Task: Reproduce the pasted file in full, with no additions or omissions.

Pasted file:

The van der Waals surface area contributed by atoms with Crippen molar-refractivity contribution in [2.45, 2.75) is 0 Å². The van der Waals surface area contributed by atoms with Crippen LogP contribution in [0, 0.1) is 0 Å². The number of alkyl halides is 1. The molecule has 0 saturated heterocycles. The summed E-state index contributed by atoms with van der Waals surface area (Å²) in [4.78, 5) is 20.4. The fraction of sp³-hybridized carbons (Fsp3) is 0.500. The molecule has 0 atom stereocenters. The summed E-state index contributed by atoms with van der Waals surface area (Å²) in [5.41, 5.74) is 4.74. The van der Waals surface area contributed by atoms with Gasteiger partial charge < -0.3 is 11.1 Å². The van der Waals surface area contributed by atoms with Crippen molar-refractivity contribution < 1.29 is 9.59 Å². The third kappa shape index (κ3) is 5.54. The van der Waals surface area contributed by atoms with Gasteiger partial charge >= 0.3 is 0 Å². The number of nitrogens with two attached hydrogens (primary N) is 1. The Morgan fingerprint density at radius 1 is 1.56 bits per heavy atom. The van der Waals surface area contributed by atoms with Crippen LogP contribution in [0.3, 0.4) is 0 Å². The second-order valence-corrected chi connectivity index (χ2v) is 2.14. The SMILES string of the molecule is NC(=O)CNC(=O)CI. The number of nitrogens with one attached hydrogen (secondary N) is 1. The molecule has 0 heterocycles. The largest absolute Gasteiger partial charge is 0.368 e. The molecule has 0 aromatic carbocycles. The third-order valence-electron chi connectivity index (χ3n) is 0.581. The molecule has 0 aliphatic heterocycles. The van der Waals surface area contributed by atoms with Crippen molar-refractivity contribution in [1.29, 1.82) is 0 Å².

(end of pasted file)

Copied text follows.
The van der Waals surface area contributed by atoms with Crippen molar-refractivity contribution in [2.45, 2.75) is 0 Å². The van der Waals surface area contributed by atoms with Crippen LogP contribution in [0, 0.1) is 0 Å². The number of alkyl halides is 1. The molecule has 0 saturated heterocycles. The summed E-state index contributed by atoms with van der Waals surface area (Å²) in [4.78, 5) is 20.4. The fraction of sp³-hybridized carbons (Fsp3) is 0.500. The molecule has 0 atom stereocenters. The summed E-state index contributed by atoms with van der Waals surface area (Å²) in [5.41, 5.74) is 4.74. The van der Waals surface area contributed by atoms with Gasteiger partial charge < -0.3 is 11.1 Å². The van der Waals surface area contributed by atoms with Crippen molar-refractivity contribution < 1.29 is 9.59 Å². The third kappa shape index (κ3) is 5.54. The van der Waals surface area contributed by atoms with Gasteiger partial charge >= 0.3 is 0 Å². The number of nitrogens with two attached hydrogens (primary N) is 1. The Morgan fingerprint density at radius 1 is 1.56 bits per heavy atom. The van der Waals surface area contributed by atoms with Crippen LogP contribution in [0.3, 0.4) is 0 Å². The second-order valence-corrected chi connectivity index (χ2v) is 2.14. The SMILES string of the molecule is NC(=O)CNC(=O)CI. The number of nitrogens with one attached hydrogen (secondary N) is 1. The molecule has 0 heterocycles. The largest absolute Gasteiger partial charge is 0.368 e. The molecule has 0 aromatic carbocycles. The third-order valence-electron chi connectivity index (χ3n) is 0.581. The molecule has 0 aliphatic heterocycles. The van der Waals surface area contributed by atoms with Crippen molar-refractivity contribution in [1.29, 1.82) is 0 Å².